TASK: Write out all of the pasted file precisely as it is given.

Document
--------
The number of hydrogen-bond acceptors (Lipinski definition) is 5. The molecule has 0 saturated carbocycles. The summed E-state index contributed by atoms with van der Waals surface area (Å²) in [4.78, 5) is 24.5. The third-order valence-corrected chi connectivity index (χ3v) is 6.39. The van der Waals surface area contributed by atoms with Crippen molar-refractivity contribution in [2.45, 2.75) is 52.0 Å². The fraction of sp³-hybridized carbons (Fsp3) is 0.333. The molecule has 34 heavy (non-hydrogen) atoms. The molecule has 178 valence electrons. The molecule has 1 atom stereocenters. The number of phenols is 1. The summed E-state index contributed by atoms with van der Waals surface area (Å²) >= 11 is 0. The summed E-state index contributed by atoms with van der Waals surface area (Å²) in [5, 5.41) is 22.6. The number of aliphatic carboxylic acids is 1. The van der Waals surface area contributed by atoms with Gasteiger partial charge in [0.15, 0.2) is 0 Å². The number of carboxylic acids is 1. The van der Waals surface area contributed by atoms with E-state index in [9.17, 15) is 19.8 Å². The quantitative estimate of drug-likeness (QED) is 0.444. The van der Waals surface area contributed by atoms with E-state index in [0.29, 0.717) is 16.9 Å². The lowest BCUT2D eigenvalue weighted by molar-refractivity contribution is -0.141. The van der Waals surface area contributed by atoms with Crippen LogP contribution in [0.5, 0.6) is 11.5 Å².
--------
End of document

The number of hydrogen-bond acceptors (Lipinski definition) is 5. The molecule has 0 saturated carbocycles. The summed E-state index contributed by atoms with van der Waals surface area (Å²) in [4.78, 5) is 24.5. The third-order valence-corrected chi connectivity index (χ3v) is 6.39. The van der Waals surface area contributed by atoms with Crippen molar-refractivity contribution in [2.45, 2.75) is 52.0 Å². The fraction of sp³-hybridized carbons (Fsp3) is 0.333. The molecule has 34 heavy (non-hydrogen) atoms. The molecule has 178 valence electrons. The molecule has 1 atom stereocenters. The number of phenols is 1. The summed E-state index contributed by atoms with van der Waals surface area (Å²) >= 11 is 0. The summed E-state index contributed by atoms with van der Waals surface area (Å²) in [5, 5.41) is 22.6. The number of aliphatic carboxylic acids is 1. The van der Waals surface area contributed by atoms with Gasteiger partial charge in [0.15, 0.2) is 0 Å². The number of carboxylic acids is 1. The van der Waals surface area contributed by atoms with E-state index in [9.17, 15) is 19.8 Å². The quantitative estimate of drug-likeness (QED) is 0.444. The van der Waals surface area contributed by atoms with E-state index in [0.29, 0.717) is 16.9 Å². The lowest BCUT2D eigenvalue weighted by molar-refractivity contribution is -0.141. The van der Waals surface area contributed by atoms with Crippen LogP contribution in [0.5, 0.6) is 11.5 Å².